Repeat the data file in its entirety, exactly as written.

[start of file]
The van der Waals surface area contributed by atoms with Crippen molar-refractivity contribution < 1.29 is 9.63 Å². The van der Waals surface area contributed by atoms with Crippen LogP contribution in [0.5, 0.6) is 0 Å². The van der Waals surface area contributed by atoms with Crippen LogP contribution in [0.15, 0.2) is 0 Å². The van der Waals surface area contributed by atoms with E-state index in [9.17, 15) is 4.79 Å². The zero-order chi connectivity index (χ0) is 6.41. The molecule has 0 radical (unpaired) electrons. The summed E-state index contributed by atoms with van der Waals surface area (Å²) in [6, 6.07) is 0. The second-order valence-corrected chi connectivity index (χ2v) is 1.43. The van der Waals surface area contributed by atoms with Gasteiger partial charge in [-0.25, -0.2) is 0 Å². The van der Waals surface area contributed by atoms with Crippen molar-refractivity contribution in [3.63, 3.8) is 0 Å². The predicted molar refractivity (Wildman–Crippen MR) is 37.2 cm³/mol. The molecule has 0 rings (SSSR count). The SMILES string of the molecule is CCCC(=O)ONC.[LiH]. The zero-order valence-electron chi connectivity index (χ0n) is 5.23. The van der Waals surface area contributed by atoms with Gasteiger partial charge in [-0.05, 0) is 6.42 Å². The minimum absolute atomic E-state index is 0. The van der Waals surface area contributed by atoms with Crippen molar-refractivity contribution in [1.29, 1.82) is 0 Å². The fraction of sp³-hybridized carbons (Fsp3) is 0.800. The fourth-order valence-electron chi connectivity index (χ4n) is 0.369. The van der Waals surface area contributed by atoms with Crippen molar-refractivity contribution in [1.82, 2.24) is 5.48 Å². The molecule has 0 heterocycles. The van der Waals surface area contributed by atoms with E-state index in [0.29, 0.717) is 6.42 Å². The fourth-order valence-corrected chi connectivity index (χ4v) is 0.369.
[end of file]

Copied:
The van der Waals surface area contributed by atoms with Crippen molar-refractivity contribution < 1.29 is 9.63 Å². The van der Waals surface area contributed by atoms with Crippen LogP contribution in [0.5, 0.6) is 0 Å². The van der Waals surface area contributed by atoms with Crippen LogP contribution in [0.15, 0.2) is 0 Å². The van der Waals surface area contributed by atoms with E-state index in [9.17, 15) is 4.79 Å². The zero-order chi connectivity index (χ0) is 6.41. The molecule has 0 radical (unpaired) electrons. The summed E-state index contributed by atoms with van der Waals surface area (Å²) in [6, 6.07) is 0. The second-order valence-corrected chi connectivity index (χ2v) is 1.43. The van der Waals surface area contributed by atoms with Gasteiger partial charge in [-0.25, -0.2) is 0 Å². The van der Waals surface area contributed by atoms with Crippen molar-refractivity contribution in [3.63, 3.8) is 0 Å². The predicted molar refractivity (Wildman–Crippen MR) is 37.2 cm³/mol. The molecule has 0 rings (SSSR count). The SMILES string of the molecule is CCCC(=O)ONC.[LiH]. The zero-order valence-electron chi connectivity index (χ0n) is 5.23. The van der Waals surface area contributed by atoms with Gasteiger partial charge in [-0.05, 0) is 6.42 Å². The minimum absolute atomic E-state index is 0. The van der Waals surface area contributed by atoms with Crippen molar-refractivity contribution in [1.29, 1.82) is 0 Å². The fraction of sp³-hybridized carbons (Fsp3) is 0.800. The fourth-order valence-electron chi connectivity index (χ4n) is 0.369. The van der Waals surface area contributed by atoms with Crippen molar-refractivity contribution in [1.82, 2.24) is 5.48 Å². The molecule has 0 heterocycles. The van der Waals surface area contributed by atoms with E-state index in [0.29, 0.717) is 6.42 Å². The fourth-order valence-corrected chi connectivity index (χ4v) is 0.369.